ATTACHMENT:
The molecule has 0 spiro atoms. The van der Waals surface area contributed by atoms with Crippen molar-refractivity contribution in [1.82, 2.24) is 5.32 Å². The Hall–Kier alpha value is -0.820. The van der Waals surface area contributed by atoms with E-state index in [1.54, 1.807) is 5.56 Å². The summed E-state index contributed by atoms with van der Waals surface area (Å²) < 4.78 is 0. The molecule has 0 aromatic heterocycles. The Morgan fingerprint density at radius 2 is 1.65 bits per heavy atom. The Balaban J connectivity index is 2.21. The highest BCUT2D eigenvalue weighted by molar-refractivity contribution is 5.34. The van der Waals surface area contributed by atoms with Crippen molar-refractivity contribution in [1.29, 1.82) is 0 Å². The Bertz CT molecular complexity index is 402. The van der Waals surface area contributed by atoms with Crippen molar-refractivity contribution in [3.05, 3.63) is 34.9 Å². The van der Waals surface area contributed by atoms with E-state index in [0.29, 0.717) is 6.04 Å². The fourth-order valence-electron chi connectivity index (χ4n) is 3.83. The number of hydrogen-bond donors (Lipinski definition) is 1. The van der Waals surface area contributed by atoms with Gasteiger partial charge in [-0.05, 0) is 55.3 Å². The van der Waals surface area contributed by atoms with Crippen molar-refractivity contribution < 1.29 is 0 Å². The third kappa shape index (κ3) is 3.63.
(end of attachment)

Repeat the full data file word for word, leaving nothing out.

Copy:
The molecule has 0 spiro atoms. The van der Waals surface area contributed by atoms with Crippen molar-refractivity contribution in [1.82, 2.24) is 5.32 Å². The Hall–Kier alpha value is -0.820. The van der Waals surface area contributed by atoms with E-state index in [1.54, 1.807) is 5.56 Å². The summed E-state index contributed by atoms with van der Waals surface area (Å²) < 4.78 is 0. The molecule has 0 aromatic heterocycles. The Morgan fingerprint density at radius 2 is 1.65 bits per heavy atom. The Balaban J connectivity index is 2.21. The highest BCUT2D eigenvalue weighted by molar-refractivity contribution is 5.34. The van der Waals surface area contributed by atoms with Crippen molar-refractivity contribution in [1.29, 1.82) is 0 Å². The Bertz CT molecular complexity index is 402. The van der Waals surface area contributed by atoms with Crippen molar-refractivity contribution in [3.05, 3.63) is 34.9 Å². The van der Waals surface area contributed by atoms with E-state index in [0.29, 0.717) is 6.04 Å². The fourth-order valence-electron chi connectivity index (χ4n) is 3.83. The number of hydrogen-bond donors (Lipinski definition) is 1. The van der Waals surface area contributed by atoms with Gasteiger partial charge in [-0.05, 0) is 55.3 Å². The van der Waals surface area contributed by atoms with Crippen molar-refractivity contribution < 1.29 is 0 Å². The third kappa shape index (κ3) is 3.63.